This vaccine gives protection against 23 different types of pneumococcus bacteria that all cause pneumococcal disease. These 23 types cause about 9 out of every 10 infections caused by pneumococcus bacteria.
The vaccine is inactivated, which means that it does not contain any live pneumococcal bacteria. It cannot cause pneumococcal disease.
In the UK, PPV is given to adults aged 65 and over. Pneumococcal vaccines are also recommended for people of all ages with some health conditions who are at greater risk of complications from pneumococcal disease. This includes people with:
People who are exposed to metal fumes (for example, welders) are at higher risk of pneumococcal disease and may also be offered PPV.
People over 65 are given a single pneumococcal vaccination which gives long-term protection. Those with a long-term health condition are offered just a single pneumococcal vaccination, or vaccination every five years, depending on their underlying health problem.
PPV prevents some types of serious pneumococcal disease, but it does not prevent all forms of pneumococcal disease, with little activity against pneumonia, otitis media (ear infection) or sinusitis. PPV is not recommended for children under 2 because it does not work well in this age group. There is a similar vaccine for babies and children (the PCV - Pneumococcal Conjugate Vaccine).
The PPV is a polysaccharide vaccine. Small amounts of polysaccharides (sugars) from the surface of 23 different pneumococcus bacteria are used to produce an immune response. The vaccine does not contain any live organisms.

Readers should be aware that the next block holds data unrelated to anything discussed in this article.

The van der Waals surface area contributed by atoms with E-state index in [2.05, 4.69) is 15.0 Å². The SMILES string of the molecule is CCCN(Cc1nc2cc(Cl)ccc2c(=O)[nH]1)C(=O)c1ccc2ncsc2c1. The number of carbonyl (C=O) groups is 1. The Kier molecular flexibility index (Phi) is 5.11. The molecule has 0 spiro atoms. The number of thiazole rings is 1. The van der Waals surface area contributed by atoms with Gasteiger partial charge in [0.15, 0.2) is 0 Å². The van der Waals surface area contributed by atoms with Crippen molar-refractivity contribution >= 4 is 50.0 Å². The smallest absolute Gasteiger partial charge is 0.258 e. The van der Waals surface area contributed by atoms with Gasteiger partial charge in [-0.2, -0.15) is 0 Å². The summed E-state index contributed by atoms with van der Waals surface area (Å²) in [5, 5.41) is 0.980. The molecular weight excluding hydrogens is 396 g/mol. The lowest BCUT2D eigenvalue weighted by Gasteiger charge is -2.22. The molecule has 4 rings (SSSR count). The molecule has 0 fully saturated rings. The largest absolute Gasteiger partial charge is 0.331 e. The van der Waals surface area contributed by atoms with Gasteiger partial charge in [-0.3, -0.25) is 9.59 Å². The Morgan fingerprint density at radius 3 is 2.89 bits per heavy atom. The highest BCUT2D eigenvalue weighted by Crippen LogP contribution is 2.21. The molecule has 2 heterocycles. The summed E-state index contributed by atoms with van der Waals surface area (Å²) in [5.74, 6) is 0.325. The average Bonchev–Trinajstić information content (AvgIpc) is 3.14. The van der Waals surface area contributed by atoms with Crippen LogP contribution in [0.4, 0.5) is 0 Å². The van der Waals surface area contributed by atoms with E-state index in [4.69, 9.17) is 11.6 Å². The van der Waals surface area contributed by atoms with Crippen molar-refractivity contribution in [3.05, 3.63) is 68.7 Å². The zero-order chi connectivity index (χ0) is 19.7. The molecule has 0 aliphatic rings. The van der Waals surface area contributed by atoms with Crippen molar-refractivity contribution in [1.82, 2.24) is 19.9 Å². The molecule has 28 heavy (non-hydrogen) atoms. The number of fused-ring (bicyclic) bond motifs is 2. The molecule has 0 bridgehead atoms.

The vaccine also contains very small amounts of the following ingredients:
The PPV used in the UK does not contain the preservative thiomersal (mercury).
The following minor reactions are common (they may affect more than 1 in 10 people): redness, tenderness and/or swelling at the injection site, and a slightly raised temperature.
More severe side effects are infrequent, but can include: swelling in the injected limb; feeling tired, weak, sick or generally unwell; high temperatures and shivering, sometimes leading to convulsions. You should talk to your doctor if you have any side effects.
As with any vaccine, medicine or food, there is a very small chance of a severe allergic reaction (anaphylaxis). Anaphylaxis is different from less severe allergic reactions because it causes life-threatening breathing and/or circulation problems. It is always serious but can be treated with adrenaline. In the UK between 1997 and 2003 there were a total of 130 reports of anaphylaxis following ALL immunisations, but all of these people survived. Around 117 million doses of vaccines were given in the UK during this period, making the overall rate around 1 in 900,000. Depending on the cause of the reaction, and following expert guidance, the person may be able to have vaccinations in the future.
Reactions listed under ‘possible side effects’ or ‘adverse events’ on vaccine product information sheets may not all be directly linked to the vaccine. See Vaccine side effects and adverse reactions for more information on why this is the case.
See more information on the monitoring of vaccine safety.
The Summary of Product Characteristics for Zostavax, the shingles vaccine used in the UK, states that the vaccine should not be given at the same time as the Pneumococcal Polysaccharide Vaccine. This is because a clinical trial by the manufacturer had suggested this might make Zostavax less effective. However, the Department of Health advice is that the two vaccines can be given at the same time. This is based on expert advice from the Joint Committee on Vaccination and Immunisation , and on research that showed no evidence that people receiving both vaccines together had any increased risk of developing shingles. Read the abstract of the 2011 study by Tseng et al .